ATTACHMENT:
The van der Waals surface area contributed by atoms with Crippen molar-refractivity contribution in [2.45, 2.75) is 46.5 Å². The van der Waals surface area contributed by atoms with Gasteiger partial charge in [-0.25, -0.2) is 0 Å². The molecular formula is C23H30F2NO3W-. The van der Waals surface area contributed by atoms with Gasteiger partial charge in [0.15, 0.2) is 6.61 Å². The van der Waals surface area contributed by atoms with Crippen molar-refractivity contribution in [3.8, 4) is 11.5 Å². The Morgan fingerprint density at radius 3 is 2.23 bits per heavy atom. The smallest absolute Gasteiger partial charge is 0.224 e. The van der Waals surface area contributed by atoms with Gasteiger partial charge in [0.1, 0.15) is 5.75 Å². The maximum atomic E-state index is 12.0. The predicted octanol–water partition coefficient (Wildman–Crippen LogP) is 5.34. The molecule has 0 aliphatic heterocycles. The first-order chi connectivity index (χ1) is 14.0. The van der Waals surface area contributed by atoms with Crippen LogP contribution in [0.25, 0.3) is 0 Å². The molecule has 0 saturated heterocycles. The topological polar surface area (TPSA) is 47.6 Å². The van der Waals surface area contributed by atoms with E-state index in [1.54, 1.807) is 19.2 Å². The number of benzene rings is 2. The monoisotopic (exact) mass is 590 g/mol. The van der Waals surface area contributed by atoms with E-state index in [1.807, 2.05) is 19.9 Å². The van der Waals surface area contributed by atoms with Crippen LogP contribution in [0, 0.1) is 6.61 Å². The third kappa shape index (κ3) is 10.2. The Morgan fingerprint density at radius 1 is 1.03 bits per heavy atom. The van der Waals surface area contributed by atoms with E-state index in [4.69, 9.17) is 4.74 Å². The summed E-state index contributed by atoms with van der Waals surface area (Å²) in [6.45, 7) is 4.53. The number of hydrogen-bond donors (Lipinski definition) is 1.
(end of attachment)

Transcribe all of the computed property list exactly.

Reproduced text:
The van der Waals surface area contributed by atoms with Crippen molar-refractivity contribution in [2.45, 2.75) is 46.5 Å². The van der Waals surface area contributed by atoms with Gasteiger partial charge in [-0.25, -0.2) is 0 Å². The molecular formula is C23H30F2NO3W-. The van der Waals surface area contributed by atoms with Gasteiger partial charge in [0.15, 0.2) is 6.61 Å². The van der Waals surface area contributed by atoms with Crippen molar-refractivity contribution in [3.8, 4) is 11.5 Å². The Morgan fingerprint density at radius 3 is 2.23 bits per heavy atom. The smallest absolute Gasteiger partial charge is 0.224 e. The van der Waals surface area contributed by atoms with Gasteiger partial charge in [0.1, 0.15) is 5.75 Å². The maximum atomic E-state index is 12.0. The predicted octanol–water partition coefficient (Wildman–Crippen LogP) is 5.34. The molecule has 0 aliphatic heterocycles. The first-order chi connectivity index (χ1) is 14.0. The van der Waals surface area contributed by atoms with Crippen LogP contribution in [0.25, 0.3) is 0 Å². The molecule has 0 saturated heterocycles. The topological polar surface area (TPSA) is 47.6 Å². The van der Waals surface area contributed by atoms with E-state index in [1.54, 1.807) is 19.2 Å². The number of benzene rings is 2. The monoisotopic (exact) mass is 590 g/mol. The van der Waals surface area contributed by atoms with E-state index in [1.807, 2.05) is 19.9 Å². The van der Waals surface area contributed by atoms with Crippen LogP contribution in [0, 0.1) is 6.61 Å². The third kappa shape index (κ3) is 10.2. The Morgan fingerprint density at radius 1 is 1.03 bits per heavy atom. The van der Waals surface area contributed by atoms with E-state index in [4.69, 9.17) is 4.74 Å². The summed E-state index contributed by atoms with van der Waals surface area (Å²) in [6.45, 7) is 4.53. The number of hydrogen-bond donors (Lipinski definition) is 1.